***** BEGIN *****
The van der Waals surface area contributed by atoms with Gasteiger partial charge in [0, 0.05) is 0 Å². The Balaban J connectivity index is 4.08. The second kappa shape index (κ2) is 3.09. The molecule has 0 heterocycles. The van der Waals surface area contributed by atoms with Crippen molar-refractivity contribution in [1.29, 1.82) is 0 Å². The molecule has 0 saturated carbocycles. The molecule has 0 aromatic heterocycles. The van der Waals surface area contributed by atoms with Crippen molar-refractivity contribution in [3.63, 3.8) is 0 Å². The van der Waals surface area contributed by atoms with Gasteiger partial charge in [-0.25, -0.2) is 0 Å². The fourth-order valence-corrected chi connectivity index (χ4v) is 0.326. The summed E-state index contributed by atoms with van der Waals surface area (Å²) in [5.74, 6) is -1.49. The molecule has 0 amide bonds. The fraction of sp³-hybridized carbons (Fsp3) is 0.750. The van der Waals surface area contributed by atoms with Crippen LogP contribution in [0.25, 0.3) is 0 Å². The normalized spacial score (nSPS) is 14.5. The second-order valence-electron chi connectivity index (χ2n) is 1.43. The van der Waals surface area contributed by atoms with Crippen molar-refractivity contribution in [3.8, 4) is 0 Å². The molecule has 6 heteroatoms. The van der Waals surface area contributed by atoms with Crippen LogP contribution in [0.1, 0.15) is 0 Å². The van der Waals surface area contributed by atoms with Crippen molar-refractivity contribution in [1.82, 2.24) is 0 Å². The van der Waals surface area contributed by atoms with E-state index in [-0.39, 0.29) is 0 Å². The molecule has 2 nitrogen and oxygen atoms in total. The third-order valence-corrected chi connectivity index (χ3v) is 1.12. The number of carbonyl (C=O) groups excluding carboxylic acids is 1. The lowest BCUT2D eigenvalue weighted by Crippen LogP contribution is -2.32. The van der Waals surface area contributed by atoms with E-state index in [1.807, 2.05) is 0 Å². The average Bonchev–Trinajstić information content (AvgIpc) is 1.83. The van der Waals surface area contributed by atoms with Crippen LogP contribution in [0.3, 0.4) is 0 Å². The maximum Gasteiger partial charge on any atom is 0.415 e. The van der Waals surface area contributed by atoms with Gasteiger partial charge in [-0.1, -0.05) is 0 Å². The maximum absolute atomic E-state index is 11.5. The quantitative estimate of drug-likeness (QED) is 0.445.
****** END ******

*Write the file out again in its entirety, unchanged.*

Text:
The van der Waals surface area contributed by atoms with Gasteiger partial charge in [0, 0.05) is 0 Å². The Balaban J connectivity index is 4.08. The second kappa shape index (κ2) is 3.09. The molecule has 0 heterocycles. The van der Waals surface area contributed by atoms with Crippen molar-refractivity contribution in [1.29, 1.82) is 0 Å². The molecule has 0 saturated carbocycles. The molecule has 0 aromatic heterocycles. The van der Waals surface area contributed by atoms with Crippen molar-refractivity contribution in [3.63, 3.8) is 0 Å². The van der Waals surface area contributed by atoms with Gasteiger partial charge in [-0.25, -0.2) is 0 Å². The fourth-order valence-corrected chi connectivity index (χ4v) is 0.326. The summed E-state index contributed by atoms with van der Waals surface area (Å²) in [5.74, 6) is -1.49. The molecule has 0 amide bonds. The fraction of sp³-hybridized carbons (Fsp3) is 0.750. The van der Waals surface area contributed by atoms with Crippen LogP contribution in [0.25, 0.3) is 0 Å². The normalized spacial score (nSPS) is 14.5. The second-order valence-electron chi connectivity index (χ2n) is 1.43. The van der Waals surface area contributed by atoms with Crippen molar-refractivity contribution in [3.8, 4) is 0 Å². The molecule has 6 heteroatoms. The van der Waals surface area contributed by atoms with Crippen LogP contribution in [0.1, 0.15) is 0 Å². The van der Waals surface area contributed by atoms with Crippen molar-refractivity contribution in [1.82, 2.24) is 0 Å². The van der Waals surface area contributed by atoms with E-state index in [-0.39, 0.29) is 0 Å². The molecule has 2 nitrogen and oxygen atoms in total. The third-order valence-corrected chi connectivity index (χ3v) is 1.12. The number of carbonyl (C=O) groups excluding carboxylic acids is 1. The lowest BCUT2D eigenvalue weighted by Crippen LogP contribution is -2.32. The van der Waals surface area contributed by atoms with E-state index in [1.807, 2.05) is 0 Å². The average Bonchev–Trinajstić information content (AvgIpc) is 1.83. The van der Waals surface area contributed by atoms with Crippen LogP contribution in [0.3, 0.4) is 0 Å². The maximum Gasteiger partial charge on any atom is 0.415 e. The van der Waals surface area contributed by atoms with Gasteiger partial charge in [-0.1, -0.05) is 0 Å². The maximum absolute atomic E-state index is 11.5. The quantitative estimate of drug-likeness (QED) is 0.445.